In other words, if you can sing, it is because God can use your voice to speak through the hymns of the Church. If you can teach, it is because God can speak through your lessons. If you can cook, it is because God can use you to answer the prayers of the hungry. The list can go on indefinitely, and rest assured that every single person in this building has a gift that God intends to be used to cause the Holy Spirit to come alive in someone’s life.

It is also worth remembering that some of the key gifts that the Holy Spirit uses are not flashy ones. If you can smile, you can remind someone who might have forgotten that there is still laughter and joy in the world. If you can listen, for instance, God can use you to answer someone’s prayer to be heard. If you can pray, then you can provide the voice for someone who does not know how to voice their own needs.

The list I have given you is not exhaustive, and it is not exactly the list that Paul gives us; but I think that it is fair to say that the needs of the world change from generation to generation, and that God adapts us to meet those needs. With that in mind, there are several aspects of the talents that God has given us that are worth noting.

The most obvious is perhaps the most important. We must use our gifts. If we do not, then every time we’re watching television and the actors are making fun of Christians, we have no excuse. If we do not, then every time a visitor does not come back for a second visit, we have no excuse. If we do not use the gifts God has given us, and we find ourselves wondering why it’s so hard to get out of bed and get to Church, we have no excuse.

All of these concerns are symptoms of the same problem: people do not expect to encounter the living God in our churches. They also have the same solution, we must be willing to act on the skills and training we have been given, and do so in a way that brings people into contact with the love, the presence, and the mercy of God. If we do not, then every criticism of the absence of God from our churches, our neighborhoods, and our lives is simply a criticism of ourselves.

Of equal importance with remembering to use our gifts is the need to remember who deserves the credit for them. Paul notes that “there are varieties of gifts, but the same Spirit; and there are varieties of activities, but it is the same God who activates all of them in everyone.” That is, I think, a particular reminder for pastors who get special seating and a chance to ramble on for as long as they like in front of their congregants, but it is worth mentioning to any of us who are tempted to take credit for what God has given to us.

Out talents are not our own, they are expressions of how God is present in the world. Those aspects of our gifts that impress people, that bring praise, that draw attention to us – they do so not because we are special but because the God who uses them is holy and wonderful. More importantly, certain talents do not make us more important to the work of the Church than others with different talents. All talents come from the same God who uses and allocates them according to the needs of the world, not according to our desires for praise or success.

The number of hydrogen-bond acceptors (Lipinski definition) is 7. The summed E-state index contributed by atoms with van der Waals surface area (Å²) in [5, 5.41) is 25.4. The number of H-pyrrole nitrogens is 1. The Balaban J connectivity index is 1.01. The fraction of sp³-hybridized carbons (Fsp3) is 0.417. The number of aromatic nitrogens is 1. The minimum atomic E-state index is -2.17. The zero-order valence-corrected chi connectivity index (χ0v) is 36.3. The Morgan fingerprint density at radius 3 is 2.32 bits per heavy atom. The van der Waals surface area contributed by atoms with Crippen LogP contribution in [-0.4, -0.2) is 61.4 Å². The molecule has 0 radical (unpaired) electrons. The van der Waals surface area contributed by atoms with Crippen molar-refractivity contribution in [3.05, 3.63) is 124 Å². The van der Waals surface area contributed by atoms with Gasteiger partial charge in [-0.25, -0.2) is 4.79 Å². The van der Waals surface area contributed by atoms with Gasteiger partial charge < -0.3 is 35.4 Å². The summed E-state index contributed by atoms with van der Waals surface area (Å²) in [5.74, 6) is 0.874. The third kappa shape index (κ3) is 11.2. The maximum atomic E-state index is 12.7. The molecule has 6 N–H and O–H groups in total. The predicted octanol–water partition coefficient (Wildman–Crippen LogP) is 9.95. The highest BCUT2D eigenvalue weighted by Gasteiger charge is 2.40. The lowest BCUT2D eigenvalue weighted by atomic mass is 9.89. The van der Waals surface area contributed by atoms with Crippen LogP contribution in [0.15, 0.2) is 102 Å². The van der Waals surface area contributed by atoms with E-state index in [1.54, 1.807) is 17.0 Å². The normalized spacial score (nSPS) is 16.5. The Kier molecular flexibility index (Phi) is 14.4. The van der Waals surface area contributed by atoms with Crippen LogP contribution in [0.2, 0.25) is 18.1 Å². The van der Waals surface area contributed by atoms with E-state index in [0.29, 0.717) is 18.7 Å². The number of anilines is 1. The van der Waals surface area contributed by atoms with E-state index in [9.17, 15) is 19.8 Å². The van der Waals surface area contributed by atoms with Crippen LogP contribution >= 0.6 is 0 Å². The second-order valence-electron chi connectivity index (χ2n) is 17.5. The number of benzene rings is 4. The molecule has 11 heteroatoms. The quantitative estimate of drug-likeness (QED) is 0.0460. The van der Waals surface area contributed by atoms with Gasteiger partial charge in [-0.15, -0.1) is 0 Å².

Which leads us to the primary litmus test for whether or not we are using our talents for God’s purposes or our own. Paul notes, “To each is given the manifestation for the common good.” The Holy Spirit does not divide churches or wound feelings or exclude people. The Holy Spirit builds communities of loving, supportive neighbors.

If we can look to our gifts and to our contributions to our church community, and we realize that they are drawing people closer together and more closely into the presence of a loving God, then we can trust that they are achieving the purpose for which God entrusted them to us. If they are not accomplishing those things, then it is fair to assume that we need to prayerfully ask, “Why not?”

The question, though, shouldn’t just be asked of ourselves as individuals. Each local church, each denomination, and the Christian Church as a whole must ask, “Are we doing everything we can to nurture the gifts of our congregants?” What stands between our church members and the opportunity to use their gifts? Are there financial barriers? Do they have the money and the time to get the training they need? Are there social barriers making them afraid that they or their particular talents are not welcome? Is there an inertia barrier? Have we been doing the same things for so long that no one thinks we would be willing to try something new?

Perhaps we have failed in the simplest of ways…maybe we’ve forgotten to ask people, “What are you good at? How do you think God wants to use your gifts to be present in our community?”

What can we do in our churches, and in our seminaries, and in our communities to create opportunities where people can use their gifts in creative and powerful ways to draw us into the nurturing presence of God?

That is a larger question than the one that the church in Corinth probably asked Paul when he wrote this letter. Their question was probably more like, “Which spiritual gifts are the best ones, and why do some people get better gifts than we do?”

Paul corrects their question, pointing out that they started with a couple of flawed assumptions. Their first mistake was thinking that their gifts were about themselves and not about Holy God. Their second was thinking of themselves as individuals rather than as one single Body, united by a God of love.

It’s easy to understand the Corinthians’ mistake. They lived in a community where the freedom of the individual was emphasized and where people assumed they had the right to do anything they wanted that felt good.

As Paul reminds them and us, the example of Jesus and the presence of God calls us onto a better path. In a world that tells us to look inside ourselves, Christ calls us to look to each other. In a world that tells us to watch out for ourselves, Christ calls us to serve each other. In a world that judges success by what people acquire, our success will be judged by what we give.

All that’s left to figure out is what we have to give. Paul’s answer is simple: nothing more, and nothing less, than what God has given to us.